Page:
Every year, 2 million workplace violence incidents occur. While these incidents are generally non-fatal, around 1,000 people will die from workplace violence each year. 

California is seeking to change this situation. Under a new law, workplaces are required to adopt certain measures for reducing workplace violence. Because these measures are legally binding, all workplaces must comply with California’s laws about workplace violence prevention or face legal consequences.

How Does the Workplace Violent Prevention Plan Work? 

Governor Newsom signed SB 553 into law on September 30, 2024. The provisions of the law can be found under California Labor Code section 6401.9. This law goes into effect on July 1, 2024, so there is very little time for workplaces to comply with it. 

There are five key requirements that form the bulk of the law. As a California business, you are expected to do the following activities.

  • Design workplace violence prevention plans 
  • Train employees
  • Get worker feedback and active involvement
  • Log incidents
  • Maintain certain records 

Because the state has already released a lot of information and a Model Written Workplace Violence Prevention Plan, you could save a lot of time by using the model plan and log provided by the state.

What Are the Legal Record-Keeping Requirements for Your Workplace Violence Prevention Activities? 

One of the major requirements of the new law is that you must keep records. Other than the type of records, the law details the length of time that you should maintain each kind of document. These rules are similar to OSHA record-keeping requirements, so most workplaces are likely familiar with guidelines like this. 

1. The Plan Must Be Accessible and in Writing

Storage Requirement: A written plan must always be available 

Each business is required to have a workplace violence prevention plan. A written version of the plan must be updated as you discover new hazards and make changes. 

This written plan must be accessible to your workers at all times. For example, you may store a copy in a digital library for your remote workers. Meanwhile, frontline team members may get a laminated copy on a ring that they can easily flip through. 

2. Training Records Are Tracked for a Year 

Storage Requirement: 1 year

You’re required to offer training sessions and get feedback as a part of your workplace violence prevention plan. Additionally, you must keep a record of how you carried out these activities.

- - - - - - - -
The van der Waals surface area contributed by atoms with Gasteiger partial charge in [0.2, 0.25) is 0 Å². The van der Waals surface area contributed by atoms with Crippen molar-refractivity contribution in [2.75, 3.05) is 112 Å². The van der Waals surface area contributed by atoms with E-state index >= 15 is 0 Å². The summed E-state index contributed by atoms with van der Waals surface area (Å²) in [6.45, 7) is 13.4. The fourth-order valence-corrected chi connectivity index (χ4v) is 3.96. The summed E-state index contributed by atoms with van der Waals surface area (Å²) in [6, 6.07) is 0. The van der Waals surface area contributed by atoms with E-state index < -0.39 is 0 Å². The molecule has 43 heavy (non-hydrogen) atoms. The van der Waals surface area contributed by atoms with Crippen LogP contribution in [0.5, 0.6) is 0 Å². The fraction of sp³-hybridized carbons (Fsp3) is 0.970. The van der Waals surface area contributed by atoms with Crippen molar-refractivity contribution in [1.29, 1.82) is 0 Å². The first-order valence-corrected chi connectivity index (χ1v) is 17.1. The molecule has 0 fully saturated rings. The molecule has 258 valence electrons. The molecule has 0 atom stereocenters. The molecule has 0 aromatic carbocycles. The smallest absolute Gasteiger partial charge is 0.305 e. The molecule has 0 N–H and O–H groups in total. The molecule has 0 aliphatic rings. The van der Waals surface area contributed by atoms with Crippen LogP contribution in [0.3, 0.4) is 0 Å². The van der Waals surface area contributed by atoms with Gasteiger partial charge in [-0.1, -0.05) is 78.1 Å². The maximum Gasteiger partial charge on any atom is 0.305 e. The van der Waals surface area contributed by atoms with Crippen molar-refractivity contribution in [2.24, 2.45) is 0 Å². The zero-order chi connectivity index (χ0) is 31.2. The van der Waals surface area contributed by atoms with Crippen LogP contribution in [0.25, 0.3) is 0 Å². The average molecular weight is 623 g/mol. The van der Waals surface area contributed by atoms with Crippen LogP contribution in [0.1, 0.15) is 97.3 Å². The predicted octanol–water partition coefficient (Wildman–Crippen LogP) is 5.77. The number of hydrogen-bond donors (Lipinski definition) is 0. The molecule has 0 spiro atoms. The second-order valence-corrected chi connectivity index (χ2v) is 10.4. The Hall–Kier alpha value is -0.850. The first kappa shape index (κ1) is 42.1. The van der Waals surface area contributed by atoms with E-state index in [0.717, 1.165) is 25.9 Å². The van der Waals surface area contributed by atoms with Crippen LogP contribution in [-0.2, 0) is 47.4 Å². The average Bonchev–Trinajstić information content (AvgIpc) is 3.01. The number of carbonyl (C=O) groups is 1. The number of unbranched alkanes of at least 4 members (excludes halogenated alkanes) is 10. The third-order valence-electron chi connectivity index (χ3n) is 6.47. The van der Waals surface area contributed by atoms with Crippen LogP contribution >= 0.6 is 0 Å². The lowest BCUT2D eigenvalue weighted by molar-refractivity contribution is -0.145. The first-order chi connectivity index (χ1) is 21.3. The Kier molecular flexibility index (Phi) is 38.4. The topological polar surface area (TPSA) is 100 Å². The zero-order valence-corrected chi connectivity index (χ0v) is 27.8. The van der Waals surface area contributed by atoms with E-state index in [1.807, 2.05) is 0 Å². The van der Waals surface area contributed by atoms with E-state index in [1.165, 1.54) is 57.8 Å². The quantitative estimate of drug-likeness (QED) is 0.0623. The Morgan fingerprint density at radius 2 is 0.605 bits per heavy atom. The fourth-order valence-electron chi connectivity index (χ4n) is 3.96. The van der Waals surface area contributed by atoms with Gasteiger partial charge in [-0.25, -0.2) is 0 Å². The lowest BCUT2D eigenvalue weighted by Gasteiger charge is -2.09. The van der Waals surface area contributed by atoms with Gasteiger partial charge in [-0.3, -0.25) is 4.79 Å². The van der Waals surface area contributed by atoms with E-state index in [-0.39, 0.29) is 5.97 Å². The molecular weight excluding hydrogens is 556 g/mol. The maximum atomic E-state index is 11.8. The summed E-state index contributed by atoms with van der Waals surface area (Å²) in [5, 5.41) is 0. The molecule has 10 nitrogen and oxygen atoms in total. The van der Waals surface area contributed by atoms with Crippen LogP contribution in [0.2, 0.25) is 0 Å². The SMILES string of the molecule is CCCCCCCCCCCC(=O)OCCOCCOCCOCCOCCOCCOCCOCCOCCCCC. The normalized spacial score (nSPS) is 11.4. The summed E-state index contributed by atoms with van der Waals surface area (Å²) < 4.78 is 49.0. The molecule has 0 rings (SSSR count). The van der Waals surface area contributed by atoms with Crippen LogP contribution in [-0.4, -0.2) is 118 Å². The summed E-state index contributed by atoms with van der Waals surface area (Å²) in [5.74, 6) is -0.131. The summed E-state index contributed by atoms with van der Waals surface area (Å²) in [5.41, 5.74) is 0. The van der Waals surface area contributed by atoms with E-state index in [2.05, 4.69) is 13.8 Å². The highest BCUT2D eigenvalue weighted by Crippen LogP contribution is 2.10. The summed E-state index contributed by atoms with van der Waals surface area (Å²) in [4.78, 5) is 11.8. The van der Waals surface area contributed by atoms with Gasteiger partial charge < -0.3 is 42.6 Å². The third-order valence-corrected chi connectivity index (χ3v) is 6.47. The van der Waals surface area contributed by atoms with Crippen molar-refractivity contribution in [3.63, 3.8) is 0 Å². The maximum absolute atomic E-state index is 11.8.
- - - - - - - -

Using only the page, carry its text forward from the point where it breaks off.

During a recent interview with Mission to Grow, Mary Simmons, VP of HR compliance at Asure, offered some advice about conducting training sessions. “At the end, have them acknowledge that they saw the policy, and they were given the vehicle to make comments and ask questions.”

As an employer, you need workers to acknowledge their training experiences and feedback options. If an incident, audit, or complaint occurs in the future, you will want to have proof that workers saw the policies and had an opportunity to comment on them. 

Each year, you are expected to give your workers additional training on violence prevention. Because of this, your training records only have to be maintained for a year.

3. You Must Track Hazard Identification, Evaluation, and Correction

Storage Requirement: 5 years

Employers are obligated to get feedback on potential workplace hazards. This may be from employee feedback or an incident investigation.  

No matter how the hazard identification occurs, you are expected to record the process. Employers are required to identify, evaluate, and correct hazards. If you decide a hazard exists and must be corrected, you must update your written plan and training program. 

Make sure to document this process. Then, store all that documentation for five years.

4. Incident Investigations Must Be Tracked 

Storage Requirement: 5 years

Even with the best prevention techniques, violent incidents may still occur. After an incident, you are required to investigate what happened. This investigation can help you understand the causes and contributing factors, so you can prevent future incidents. 

Your investigation will generate additional documents and recommendations. Everything connected to your investigation must be stored for five years. 

5. Workplaces Need to Maintain Their Violent Incident Logs

Storage Requirement: 5 years

If a violent incident does occur, you must complete a log that includes important information about the incident. Cal/OSHA includes an example of this type of log toward the end of their model written plan. It specifically bans the use of personally identifiable information, so make sure to redact any names. 

Once your log is created, it must be stored for five years. Under the law, any employee who wants to see these logs must be able to do so. 

How Should You Store Your Records for the Workplace Violence Prevention Plan? 

The law doesn’t say how you are required to store most of these records. Most likely, the paper or digital system you use will be sufficient. 

However, the law specifically says a written plan must be accessible to workers at all times. This means that the way you store your written plan will depend on how and where your employees are working. While remote employees and office workers may use a digital copy of the plan, frontline workers may need a printed version added to a bulletin board in the break room. 

Learn More About HR Requirements for Your Workplace 

Unless you are an entirely remote workplace or have less than 10 workers, you must create a workplace violence prevention plan. As a part of these measures, there are certain record-keeping requirements you are expected to follow as well. 

To learn more about preventing workplace violence and your record-keeping requirements, reach out to our small business HR & payroll experts today. 

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